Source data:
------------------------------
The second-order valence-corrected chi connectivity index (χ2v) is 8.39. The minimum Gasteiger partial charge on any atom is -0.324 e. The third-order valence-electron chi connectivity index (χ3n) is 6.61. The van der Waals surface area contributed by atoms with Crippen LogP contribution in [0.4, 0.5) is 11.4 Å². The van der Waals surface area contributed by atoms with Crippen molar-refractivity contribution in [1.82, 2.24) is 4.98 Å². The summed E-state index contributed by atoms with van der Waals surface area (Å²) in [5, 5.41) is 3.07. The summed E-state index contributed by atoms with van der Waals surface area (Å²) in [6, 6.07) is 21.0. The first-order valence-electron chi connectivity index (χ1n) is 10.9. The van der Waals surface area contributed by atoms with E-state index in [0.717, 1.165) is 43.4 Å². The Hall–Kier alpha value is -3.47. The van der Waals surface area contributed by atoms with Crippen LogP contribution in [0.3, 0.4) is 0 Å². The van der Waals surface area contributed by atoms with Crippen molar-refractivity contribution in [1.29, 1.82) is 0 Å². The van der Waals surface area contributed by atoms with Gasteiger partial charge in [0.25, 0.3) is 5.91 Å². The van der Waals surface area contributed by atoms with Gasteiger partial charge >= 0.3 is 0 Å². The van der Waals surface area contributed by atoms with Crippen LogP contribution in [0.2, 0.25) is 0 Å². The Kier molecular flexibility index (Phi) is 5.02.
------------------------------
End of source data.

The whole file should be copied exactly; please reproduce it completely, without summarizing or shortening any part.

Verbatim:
The second-order valence-corrected chi connectivity index (χ2v) is 8.39. The minimum Gasteiger partial charge on any atom is -0.324 e. The third-order valence-electron chi connectivity index (χ3n) is 6.61. The van der Waals surface area contributed by atoms with Crippen LogP contribution in [0.4, 0.5) is 11.4 Å². The van der Waals surface area contributed by atoms with Crippen molar-refractivity contribution in [1.82, 2.24) is 4.98 Å². The summed E-state index contributed by atoms with van der Waals surface area (Å²) in [5, 5.41) is 3.07. The summed E-state index contributed by atoms with van der Waals surface area (Å²) in [6, 6.07) is 21.0. The first-order valence-electron chi connectivity index (χ1n) is 10.9. The van der Waals surface area contributed by atoms with E-state index in [0.717, 1.165) is 43.4 Å². The Hall–Kier alpha value is -3.47. The van der Waals surface area contributed by atoms with Crippen LogP contribution in [0.3, 0.4) is 0 Å². The van der Waals surface area contributed by atoms with Crippen molar-refractivity contribution in [1.29, 1.82) is 0 Å². The van der Waals surface area contributed by atoms with Gasteiger partial charge in [0.25, 0.3) is 5.91 Å². The van der Waals surface area contributed by atoms with Gasteiger partial charge >= 0.3 is 0 Å². The van der Waals surface area contributed by atoms with Crippen LogP contribution in [0.2, 0.25) is 0 Å². The Kier molecular flexibility index (Phi) is 5.02.